Realities of place

Place includes social, economical, ecological, social, cultural and historical realities: they are not only material. Sensual perception, but also more complex emotions and feelings, influences the sense of place people have. Emotional space defines the experience of place. The sense of place in any environment is strongly influenced by feelings and emotions. When involved in deep conflict, the sense of space disappears (interview Bawa 2008).

Light is crucial in the experience of place. In theatre and poetry, this is dramatically used. A tragedy starts in a blaze of apparently good light, and then, it goes darker and actually light goes darker. Very often poets, novelists or filmmakers set certain scenes in the rain or in sunlight, because the space one is in replicates what is in the heart (interview Lavery 2010).

The fundamental experience of place is defined by engagement (interview Jansma 2010). Breaking a wall, touching the grass or smelling flowers give physical sensa- tions that create the sense of place. Body and breathing are keys in the experience of real places (interview Jansma 2010). In online communication, the body is also the instrument that records experience (interview Lavery 2010). The sense of place emerges from fundamental reciprocity between body, light, material environment and social feelings. The sharing of sensual reality is for human beings fundamental in connecting to other human beings (interview Gill 2010).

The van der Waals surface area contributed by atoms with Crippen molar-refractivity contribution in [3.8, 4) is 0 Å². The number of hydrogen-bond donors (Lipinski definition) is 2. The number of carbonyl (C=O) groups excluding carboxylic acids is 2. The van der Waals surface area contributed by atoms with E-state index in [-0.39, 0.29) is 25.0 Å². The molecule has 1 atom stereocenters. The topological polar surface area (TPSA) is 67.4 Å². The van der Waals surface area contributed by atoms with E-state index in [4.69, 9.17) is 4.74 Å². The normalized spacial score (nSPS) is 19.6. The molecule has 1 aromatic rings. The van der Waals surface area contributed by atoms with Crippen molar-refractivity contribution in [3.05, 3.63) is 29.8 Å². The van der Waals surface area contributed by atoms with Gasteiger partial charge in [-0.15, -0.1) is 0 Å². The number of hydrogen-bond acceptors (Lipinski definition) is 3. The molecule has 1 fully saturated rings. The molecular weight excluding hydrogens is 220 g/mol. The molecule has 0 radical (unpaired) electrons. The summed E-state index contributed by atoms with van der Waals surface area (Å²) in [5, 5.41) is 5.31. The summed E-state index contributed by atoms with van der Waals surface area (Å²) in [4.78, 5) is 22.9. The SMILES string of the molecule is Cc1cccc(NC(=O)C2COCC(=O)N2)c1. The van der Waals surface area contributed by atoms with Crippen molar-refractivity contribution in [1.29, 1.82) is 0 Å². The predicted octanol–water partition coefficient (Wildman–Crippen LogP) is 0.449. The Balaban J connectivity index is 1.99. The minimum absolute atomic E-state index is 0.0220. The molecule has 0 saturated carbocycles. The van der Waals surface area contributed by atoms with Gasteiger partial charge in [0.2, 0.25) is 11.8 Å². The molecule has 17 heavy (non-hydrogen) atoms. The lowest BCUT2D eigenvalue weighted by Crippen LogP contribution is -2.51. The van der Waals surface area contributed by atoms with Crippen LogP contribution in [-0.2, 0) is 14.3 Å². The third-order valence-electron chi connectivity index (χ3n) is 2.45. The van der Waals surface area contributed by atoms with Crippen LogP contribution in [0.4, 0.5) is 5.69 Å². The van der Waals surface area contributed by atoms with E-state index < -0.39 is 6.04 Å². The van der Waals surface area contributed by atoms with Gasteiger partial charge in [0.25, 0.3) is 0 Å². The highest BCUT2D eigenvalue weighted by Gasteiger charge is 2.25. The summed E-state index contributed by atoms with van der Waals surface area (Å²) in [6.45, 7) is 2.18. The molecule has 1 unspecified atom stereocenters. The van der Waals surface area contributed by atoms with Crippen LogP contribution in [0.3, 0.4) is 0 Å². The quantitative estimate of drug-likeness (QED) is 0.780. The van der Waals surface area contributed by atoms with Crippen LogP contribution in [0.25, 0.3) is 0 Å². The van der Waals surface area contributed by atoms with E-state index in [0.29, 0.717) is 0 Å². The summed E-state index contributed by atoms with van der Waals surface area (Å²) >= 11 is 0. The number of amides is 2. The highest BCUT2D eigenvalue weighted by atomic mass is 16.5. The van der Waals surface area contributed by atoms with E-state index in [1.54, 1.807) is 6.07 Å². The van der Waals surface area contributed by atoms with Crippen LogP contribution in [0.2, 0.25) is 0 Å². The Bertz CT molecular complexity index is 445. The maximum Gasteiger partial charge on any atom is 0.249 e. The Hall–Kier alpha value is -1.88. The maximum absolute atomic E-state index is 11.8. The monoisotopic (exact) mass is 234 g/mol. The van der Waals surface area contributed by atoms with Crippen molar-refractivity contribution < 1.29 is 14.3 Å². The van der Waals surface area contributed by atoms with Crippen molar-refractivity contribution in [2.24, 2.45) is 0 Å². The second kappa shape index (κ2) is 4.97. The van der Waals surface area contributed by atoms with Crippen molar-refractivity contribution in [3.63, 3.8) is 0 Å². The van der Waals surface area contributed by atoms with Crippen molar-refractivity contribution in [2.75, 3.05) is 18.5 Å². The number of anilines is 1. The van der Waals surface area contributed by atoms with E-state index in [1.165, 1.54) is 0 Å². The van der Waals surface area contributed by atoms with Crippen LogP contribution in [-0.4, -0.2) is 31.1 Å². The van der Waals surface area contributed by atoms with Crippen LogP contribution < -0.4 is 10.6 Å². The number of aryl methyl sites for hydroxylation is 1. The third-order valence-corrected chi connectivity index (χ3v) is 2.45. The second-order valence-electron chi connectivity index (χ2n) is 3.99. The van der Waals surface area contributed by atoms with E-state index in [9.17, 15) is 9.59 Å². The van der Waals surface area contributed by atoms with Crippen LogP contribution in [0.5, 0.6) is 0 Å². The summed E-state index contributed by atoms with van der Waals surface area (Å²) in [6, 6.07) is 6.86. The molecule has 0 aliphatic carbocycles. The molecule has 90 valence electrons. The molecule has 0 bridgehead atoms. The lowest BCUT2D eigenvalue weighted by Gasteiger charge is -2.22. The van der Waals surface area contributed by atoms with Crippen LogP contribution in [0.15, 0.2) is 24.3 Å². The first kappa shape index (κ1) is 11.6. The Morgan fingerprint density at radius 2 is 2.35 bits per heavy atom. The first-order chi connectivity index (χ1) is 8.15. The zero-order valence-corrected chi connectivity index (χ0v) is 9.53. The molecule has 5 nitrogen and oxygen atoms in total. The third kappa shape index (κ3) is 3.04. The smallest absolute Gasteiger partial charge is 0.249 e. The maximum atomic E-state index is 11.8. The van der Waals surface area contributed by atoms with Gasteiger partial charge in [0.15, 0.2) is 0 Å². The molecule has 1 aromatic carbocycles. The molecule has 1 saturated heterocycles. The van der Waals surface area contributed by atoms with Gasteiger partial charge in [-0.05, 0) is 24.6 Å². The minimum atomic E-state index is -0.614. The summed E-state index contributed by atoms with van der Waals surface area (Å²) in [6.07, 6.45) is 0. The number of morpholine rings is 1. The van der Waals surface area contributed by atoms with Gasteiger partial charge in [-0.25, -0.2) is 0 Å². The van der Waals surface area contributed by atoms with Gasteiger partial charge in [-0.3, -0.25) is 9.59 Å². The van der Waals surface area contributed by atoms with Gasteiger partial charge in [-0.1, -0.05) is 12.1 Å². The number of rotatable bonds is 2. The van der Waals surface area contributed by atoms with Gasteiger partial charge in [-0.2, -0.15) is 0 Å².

In extreme situations, when being witness in a real place where atrocities occur, the body physically responds beyond a person’s own control. Emotions indicate the impact of an event, but they hinder the establishment of facts that are needed to be able to explain what happened, by whom and why. To establish the facts as accurately as possible, in such a situation, a person needs to block emotions if at all possible. An investigative journalist needs to offer facts; other emotional witnesses convey the impact of the event (interview MacFaydyen 2009).